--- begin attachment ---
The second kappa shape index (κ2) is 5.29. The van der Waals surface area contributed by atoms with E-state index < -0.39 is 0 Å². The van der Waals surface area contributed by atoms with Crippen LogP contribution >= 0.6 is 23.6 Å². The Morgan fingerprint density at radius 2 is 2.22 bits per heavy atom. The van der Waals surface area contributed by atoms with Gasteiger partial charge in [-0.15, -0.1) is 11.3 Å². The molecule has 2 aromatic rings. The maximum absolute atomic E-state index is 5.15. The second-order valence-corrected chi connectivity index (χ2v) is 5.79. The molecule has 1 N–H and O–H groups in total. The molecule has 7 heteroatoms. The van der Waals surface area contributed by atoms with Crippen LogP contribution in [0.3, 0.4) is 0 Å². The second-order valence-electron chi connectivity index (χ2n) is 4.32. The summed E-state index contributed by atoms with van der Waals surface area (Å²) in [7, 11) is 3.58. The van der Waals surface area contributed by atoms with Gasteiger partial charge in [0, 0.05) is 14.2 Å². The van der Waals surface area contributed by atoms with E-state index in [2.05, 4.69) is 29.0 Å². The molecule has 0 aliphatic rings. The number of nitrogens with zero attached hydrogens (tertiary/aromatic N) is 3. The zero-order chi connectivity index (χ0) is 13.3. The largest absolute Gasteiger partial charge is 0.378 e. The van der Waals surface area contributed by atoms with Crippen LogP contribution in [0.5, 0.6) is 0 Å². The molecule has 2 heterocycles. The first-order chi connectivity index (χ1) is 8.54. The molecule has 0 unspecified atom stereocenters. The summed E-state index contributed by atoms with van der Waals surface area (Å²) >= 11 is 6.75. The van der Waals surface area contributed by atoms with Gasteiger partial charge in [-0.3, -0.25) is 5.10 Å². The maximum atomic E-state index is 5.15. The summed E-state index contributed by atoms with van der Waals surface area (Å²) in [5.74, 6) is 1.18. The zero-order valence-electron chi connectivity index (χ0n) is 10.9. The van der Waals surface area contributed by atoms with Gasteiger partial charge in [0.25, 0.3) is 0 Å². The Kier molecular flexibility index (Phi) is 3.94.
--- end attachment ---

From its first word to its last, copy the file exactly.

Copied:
The second kappa shape index (κ2) is 5.29. The van der Waals surface area contributed by atoms with E-state index < -0.39 is 0 Å². The van der Waals surface area contributed by atoms with Crippen LogP contribution >= 0.6 is 23.6 Å². The Morgan fingerprint density at radius 2 is 2.22 bits per heavy atom. The van der Waals surface area contributed by atoms with Gasteiger partial charge in [-0.15, -0.1) is 11.3 Å². The molecule has 2 aromatic rings. The maximum absolute atomic E-state index is 5.15. The second-order valence-corrected chi connectivity index (χ2v) is 5.79. The molecule has 1 N–H and O–H groups in total. The molecule has 7 heteroatoms. The van der Waals surface area contributed by atoms with Crippen LogP contribution in [0.3, 0.4) is 0 Å². The second-order valence-electron chi connectivity index (χ2n) is 4.32. The summed E-state index contributed by atoms with van der Waals surface area (Å²) in [7, 11) is 3.58. The van der Waals surface area contributed by atoms with Gasteiger partial charge in [0, 0.05) is 14.2 Å². The van der Waals surface area contributed by atoms with E-state index in [2.05, 4.69) is 29.0 Å². The molecule has 0 aliphatic rings. The number of nitrogens with zero attached hydrogens (tertiary/aromatic N) is 3. The zero-order chi connectivity index (χ0) is 13.3. The largest absolute Gasteiger partial charge is 0.378 e. The van der Waals surface area contributed by atoms with Crippen LogP contribution in [0.5, 0.6) is 0 Å². The molecule has 2 heterocycles. The first-order chi connectivity index (χ1) is 8.54. The molecule has 0 unspecified atom stereocenters. The summed E-state index contributed by atoms with van der Waals surface area (Å²) >= 11 is 6.75. The van der Waals surface area contributed by atoms with Gasteiger partial charge in [-0.3, -0.25) is 5.10 Å². The maximum atomic E-state index is 5.15. The summed E-state index contributed by atoms with van der Waals surface area (Å²) in [5.74, 6) is 1.18. The zero-order valence-electron chi connectivity index (χ0n) is 10.9. The van der Waals surface area contributed by atoms with Gasteiger partial charge in [0.25, 0.3) is 0 Å². The Kier molecular flexibility index (Phi) is 3.94.